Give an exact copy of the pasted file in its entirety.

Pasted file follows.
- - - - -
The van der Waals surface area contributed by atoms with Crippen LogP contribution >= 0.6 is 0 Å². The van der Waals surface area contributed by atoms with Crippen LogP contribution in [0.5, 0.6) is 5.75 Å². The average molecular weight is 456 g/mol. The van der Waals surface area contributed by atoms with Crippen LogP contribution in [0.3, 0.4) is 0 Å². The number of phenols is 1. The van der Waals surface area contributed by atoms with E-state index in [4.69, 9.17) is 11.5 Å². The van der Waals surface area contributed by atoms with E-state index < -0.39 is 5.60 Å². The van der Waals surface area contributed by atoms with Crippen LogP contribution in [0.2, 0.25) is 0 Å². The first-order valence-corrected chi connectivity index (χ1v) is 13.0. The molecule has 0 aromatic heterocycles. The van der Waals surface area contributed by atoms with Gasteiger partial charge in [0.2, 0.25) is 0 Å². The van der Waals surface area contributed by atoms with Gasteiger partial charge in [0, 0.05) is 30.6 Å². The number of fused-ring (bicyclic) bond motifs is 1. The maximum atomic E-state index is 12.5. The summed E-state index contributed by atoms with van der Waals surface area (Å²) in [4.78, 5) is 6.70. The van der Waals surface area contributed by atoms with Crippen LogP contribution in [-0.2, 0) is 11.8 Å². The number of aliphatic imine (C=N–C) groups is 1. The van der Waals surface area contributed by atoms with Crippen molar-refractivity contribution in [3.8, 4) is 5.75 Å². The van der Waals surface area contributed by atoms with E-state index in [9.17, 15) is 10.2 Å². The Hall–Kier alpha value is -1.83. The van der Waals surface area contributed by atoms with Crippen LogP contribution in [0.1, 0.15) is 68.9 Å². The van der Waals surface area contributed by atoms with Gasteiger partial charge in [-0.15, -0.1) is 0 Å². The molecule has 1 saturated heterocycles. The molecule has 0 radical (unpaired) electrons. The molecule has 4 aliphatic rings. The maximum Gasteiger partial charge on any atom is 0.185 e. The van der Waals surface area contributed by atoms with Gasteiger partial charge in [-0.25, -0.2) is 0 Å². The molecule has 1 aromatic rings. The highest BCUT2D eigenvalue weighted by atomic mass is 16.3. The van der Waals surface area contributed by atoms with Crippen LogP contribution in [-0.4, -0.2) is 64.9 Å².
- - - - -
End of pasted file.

The van der Waals surface area contributed by atoms with Crippen LogP contribution >= 0.6 is 0 Å². The van der Waals surface area contributed by atoms with Crippen LogP contribution in [0.5, 0.6) is 5.75 Å². The average molecular weight is 456 g/mol. The van der Waals surface area contributed by atoms with Crippen LogP contribution in [0.3, 0.4) is 0 Å². The number of phenols is 1. The van der Waals surface area contributed by atoms with E-state index in [4.69, 9.17) is 11.5 Å². The van der Waals surface area contributed by atoms with E-state index < -0.39 is 5.60 Å². The van der Waals surface area contributed by atoms with Crippen LogP contribution in [0.2, 0.25) is 0 Å². The first-order valence-corrected chi connectivity index (χ1v) is 13.0. The molecule has 0 aromatic heterocycles. The van der Waals surface area contributed by atoms with Gasteiger partial charge in [0.2, 0.25) is 0 Å². The van der Waals surface area contributed by atoms with Gasteiger partial charge in [0, 0.05) is 30.6 Å². The number of fused-ring (bicyclic) bond motifs is 1. The maximum atomic E-state index is 12.5. The summed E-state index contributed by atoms with van der Waals surface area (Å²) in [4.78, 5) is 6.70. The van der Waals surface area contributed by atoms with Crippen LogP contribution in [-0.2, 0) is 11.8 Å². The number of aliphatic imine (C=N–C) groups is 1. The van der Waals surface area contributed by atoms with Crippen molar-refractivity contribution in [3.8, 4) is 5.75 Å². The van der Waals surface area contributed by atoms with E-state index in [9.17, 15) is 10.2 Å². The Hall–Kier alpha value is -1.83. The van der Waals surface area contributed by atoms with Crippen LogP contribution in [0.1, 0.15) is 68.9 Å². The van der Waals surface area contributed by atoms with Gasteiger partial charge in [-0.15, -0.1) is 0 Å². The molecule has 1 saturated heterocycles. The molecule has 0 radical (unpaired) electrons. The molecule has 4 aliphatic rings. The maximum Gasteiger partial charge on any atom is 0.185 e. The van der Waals surface area contributed by atoms with Gasteiger partial charge in [-0.25, -0.2) is 0 Å². The molecule has 1 aromatic rings. The highest BCUT2D eigenvalue weighted by atomic mass is 16.3. The van der Waals surface area contributed by atoms with Crippen LogP contribution in [-0.4, -0.2) is 64.9 Å².